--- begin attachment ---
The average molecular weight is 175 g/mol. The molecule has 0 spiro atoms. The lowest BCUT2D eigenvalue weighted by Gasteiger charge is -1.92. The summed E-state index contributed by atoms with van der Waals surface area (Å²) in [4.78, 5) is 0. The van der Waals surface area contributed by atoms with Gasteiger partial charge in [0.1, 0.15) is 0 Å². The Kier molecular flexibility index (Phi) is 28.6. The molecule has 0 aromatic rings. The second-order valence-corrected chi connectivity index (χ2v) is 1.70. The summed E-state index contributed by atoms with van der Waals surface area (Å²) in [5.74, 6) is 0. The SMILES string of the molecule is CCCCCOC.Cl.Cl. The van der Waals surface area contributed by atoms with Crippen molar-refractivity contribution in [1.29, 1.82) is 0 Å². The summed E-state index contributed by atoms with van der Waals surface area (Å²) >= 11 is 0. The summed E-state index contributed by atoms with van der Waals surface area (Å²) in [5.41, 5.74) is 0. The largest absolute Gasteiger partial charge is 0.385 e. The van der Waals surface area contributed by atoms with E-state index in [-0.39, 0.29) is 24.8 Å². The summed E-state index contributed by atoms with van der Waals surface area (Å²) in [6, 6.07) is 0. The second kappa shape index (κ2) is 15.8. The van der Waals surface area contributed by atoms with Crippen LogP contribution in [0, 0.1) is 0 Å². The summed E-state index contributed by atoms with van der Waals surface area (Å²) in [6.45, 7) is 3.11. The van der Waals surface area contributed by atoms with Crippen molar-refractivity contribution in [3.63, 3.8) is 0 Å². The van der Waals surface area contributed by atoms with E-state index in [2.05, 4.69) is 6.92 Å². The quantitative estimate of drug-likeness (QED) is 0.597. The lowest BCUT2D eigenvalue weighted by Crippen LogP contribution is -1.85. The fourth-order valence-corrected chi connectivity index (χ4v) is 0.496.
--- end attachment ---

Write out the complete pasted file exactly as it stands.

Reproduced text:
The average molecular weight is 175 g/mol. The molecule has 0 spiro atoms. The lowest BCUT2D eigenvalue weighted by Gasteiger charge is -1.92. The summed E-state index contributed by atoms with van der Waals surface area (Å²) in [4.78, 5) is 0. The van der Waals surface area contributed by atoms with Gasteiger partial charge in [0.1, 0.15) is 0 Å². The Kier molecular flexibility index (Phi) is 28.6. The molecule has 0 aromatic rings. The second-order valence-corrected chi connectivity index (χ2v) is 1.70. The summed E-state index contributed by atoms with van der Waals surface area (Å²) in [5.74, 6) is 0. The SMILES string of the molecule is CCCCCOC.Cl.Cl. The van der Waals surface area contributed by atoms with Crippen molar-refractivity contribution in [1.29, 1.82) is 0 Å². The summed E-state index contributed by atoms with van der Waals surface area (Å²) >= 11 is 0. The summed E-state index contributed by atoms with van der Waals surface area (Å²) in [5.41, 5.74) is 0. The largest absolute Gasteiger partial charge is 0.385 e. The van der Waals surface area contributed by atoms with E-state index in [-0.39, 0.29) is 24.8 Å². The summed E-state index contributed by atoms with van der Waals surface area (Å²) in [6, 6.07) is 0. The second kappa shape index (κ2) is 15.8. The van der Waals surface area contributed by atoms with Crippen LogP contribution in [0, 0.1) is 0 Å². The summed E-state index contributed by atoms with van der Waals surface area (Å²) in [6.45, 7) is 3.11. The van der Waals surface area contributed by atoms with Crippen molar-refractivity contribution in [3.63, 3.8) is 0 Å². The van der Waals surface area contributed by atoms with E-state index in [2.05, 4.69) is 6.92 Å². The quantitative estimate of drug-likeness (QED) is 0.597. The lowest BCUT2D eigenvalue weighted by Crippen LogP contribution is -1.85. The fourth-order valence-corrected chi connectivity index (χ4v) is 0.496.